VANCOUVER -- Home sales in Metro Vancouver fell more than 14 per cent below the 10-year average in February as buyers contended with stricter mortgage rules and higher interest rates, according to statistics released Thursday.
The Real Estate Board of Greater Vancouver's data showed that 2,207 homes sold last month. That's down nine per cent from the same time last year and 14.4 per cent from the 10-year February average.
Detached homes experienced the biggest drop, down 39.4 per cent compared to the average. Townhomes fell 6.8 per cent, while condos rose 5.5 per cent.
"Rising interest rates and stricter mortgage requirements have reduced home buyers' purchasing power, particularly for those at the entry level of our market," Jill Oudil, president of the Real Estate Board of Greater Vancouver, said in a statement.
The Office of the Superintendent of Financial Institutions implemented new lending guidelines in January that require borrowers who don't need mortgage insurance to show they would still be able to make payments if interest rates rise.
Additionally, the Bank of Canada has raised rates three times since the summer of 2017 to the current overnight rate of 1.25 per cent. Such hikes increase the cost of variable-rate mortgages. They have also increased the cost of new fixed-rate mortgages as yields on the bond market have moved higher.
"Even still, the supply of apartment and townhome properties for sale today is unable to meet demand," Oudil said.
"On the other hand, our detached home market is beginning to enter buyers' market territory."
In February, the sales-to-active listings ratio for townhomes and condominiums was 37.6 per cent and 59.7 per cent, while for detached homes it was 13 per cent.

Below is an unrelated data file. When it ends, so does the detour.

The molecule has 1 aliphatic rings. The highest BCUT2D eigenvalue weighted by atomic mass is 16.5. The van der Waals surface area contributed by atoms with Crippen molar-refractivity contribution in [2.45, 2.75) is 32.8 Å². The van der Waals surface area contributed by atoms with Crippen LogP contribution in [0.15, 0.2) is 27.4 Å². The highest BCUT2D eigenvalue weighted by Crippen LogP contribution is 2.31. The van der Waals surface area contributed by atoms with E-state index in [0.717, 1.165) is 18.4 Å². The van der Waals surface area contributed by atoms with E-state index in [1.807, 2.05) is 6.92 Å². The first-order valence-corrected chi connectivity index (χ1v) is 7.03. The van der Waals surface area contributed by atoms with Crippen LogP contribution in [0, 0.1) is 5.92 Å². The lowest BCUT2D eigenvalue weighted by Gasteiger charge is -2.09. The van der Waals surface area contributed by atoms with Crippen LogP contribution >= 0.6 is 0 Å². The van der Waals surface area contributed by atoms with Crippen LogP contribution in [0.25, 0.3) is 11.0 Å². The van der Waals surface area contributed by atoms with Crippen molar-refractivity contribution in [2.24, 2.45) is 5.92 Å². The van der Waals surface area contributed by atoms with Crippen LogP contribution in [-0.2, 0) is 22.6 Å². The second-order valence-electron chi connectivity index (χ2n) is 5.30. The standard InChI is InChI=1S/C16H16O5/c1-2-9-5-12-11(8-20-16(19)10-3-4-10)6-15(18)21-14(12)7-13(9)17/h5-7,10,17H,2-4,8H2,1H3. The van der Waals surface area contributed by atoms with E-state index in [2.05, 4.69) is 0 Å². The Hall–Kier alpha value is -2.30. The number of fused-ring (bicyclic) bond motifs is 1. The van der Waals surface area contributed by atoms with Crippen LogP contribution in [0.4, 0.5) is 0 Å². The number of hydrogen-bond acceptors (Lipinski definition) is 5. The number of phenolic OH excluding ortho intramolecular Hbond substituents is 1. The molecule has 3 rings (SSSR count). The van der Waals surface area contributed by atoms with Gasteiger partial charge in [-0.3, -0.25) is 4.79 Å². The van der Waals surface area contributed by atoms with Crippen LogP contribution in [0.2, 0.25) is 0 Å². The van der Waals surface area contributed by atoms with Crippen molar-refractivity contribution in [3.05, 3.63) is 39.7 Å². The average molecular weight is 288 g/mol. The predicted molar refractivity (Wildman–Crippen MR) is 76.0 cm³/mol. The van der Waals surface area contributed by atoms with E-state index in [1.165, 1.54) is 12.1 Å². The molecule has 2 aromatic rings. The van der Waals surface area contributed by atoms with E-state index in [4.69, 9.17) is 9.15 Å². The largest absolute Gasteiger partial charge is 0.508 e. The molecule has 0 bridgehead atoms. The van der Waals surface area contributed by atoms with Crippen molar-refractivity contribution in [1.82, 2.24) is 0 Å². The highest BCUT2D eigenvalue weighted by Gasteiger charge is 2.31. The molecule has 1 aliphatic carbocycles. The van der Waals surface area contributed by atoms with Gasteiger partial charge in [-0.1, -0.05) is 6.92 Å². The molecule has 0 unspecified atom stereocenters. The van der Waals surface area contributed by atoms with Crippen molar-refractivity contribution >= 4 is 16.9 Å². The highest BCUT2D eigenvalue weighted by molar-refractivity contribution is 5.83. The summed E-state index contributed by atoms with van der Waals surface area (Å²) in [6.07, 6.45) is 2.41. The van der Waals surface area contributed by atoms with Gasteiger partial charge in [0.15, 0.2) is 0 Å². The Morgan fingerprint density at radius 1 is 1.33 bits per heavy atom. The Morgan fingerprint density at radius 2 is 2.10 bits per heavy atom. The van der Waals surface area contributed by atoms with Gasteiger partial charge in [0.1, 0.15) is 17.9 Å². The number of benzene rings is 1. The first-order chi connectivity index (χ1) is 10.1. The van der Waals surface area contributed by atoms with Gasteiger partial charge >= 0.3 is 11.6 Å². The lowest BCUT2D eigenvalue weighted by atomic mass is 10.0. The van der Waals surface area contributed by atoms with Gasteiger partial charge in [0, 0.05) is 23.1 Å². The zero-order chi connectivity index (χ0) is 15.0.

Downward pressure on home prices tends to happen when the ratio dips below 12 per cent for a sustained period, while upward pressure tends to occur when it falls above 20 per cent for several months.
The benchmark price for detached homes remained virtually unchanged from January 2018 at $1,602,000 in February. The benchmark price for condos rose 2.6 per cent from January to $682,800 and for townhouses jumped 1.9 per cent to $819,200.
Spring time tends to be the busiest for home buyers and sellers in Metro Vancouver, said Oudil, adding the board will wait to see how they react to taxes and other policy measures the B.C. provincial and federal governments introduced so far in 2018.
In late February, the B.C. government unveiled its provincial budget that included a housing plan aimed at improving affordability in the real estate market.
The plan raises the foreign buyers' tax from 15 per cent to 20 per cent, and expands it from Metro Vancouver to include the Fraser Valley, Central Okanagan, the Nanaimo Regional District and the Victoria area. The change is already in effect.
The government will also introduce a speculation tax in the fall. The annual property tax will target foreign and domestic homeowners who do not pay income tax in B.C.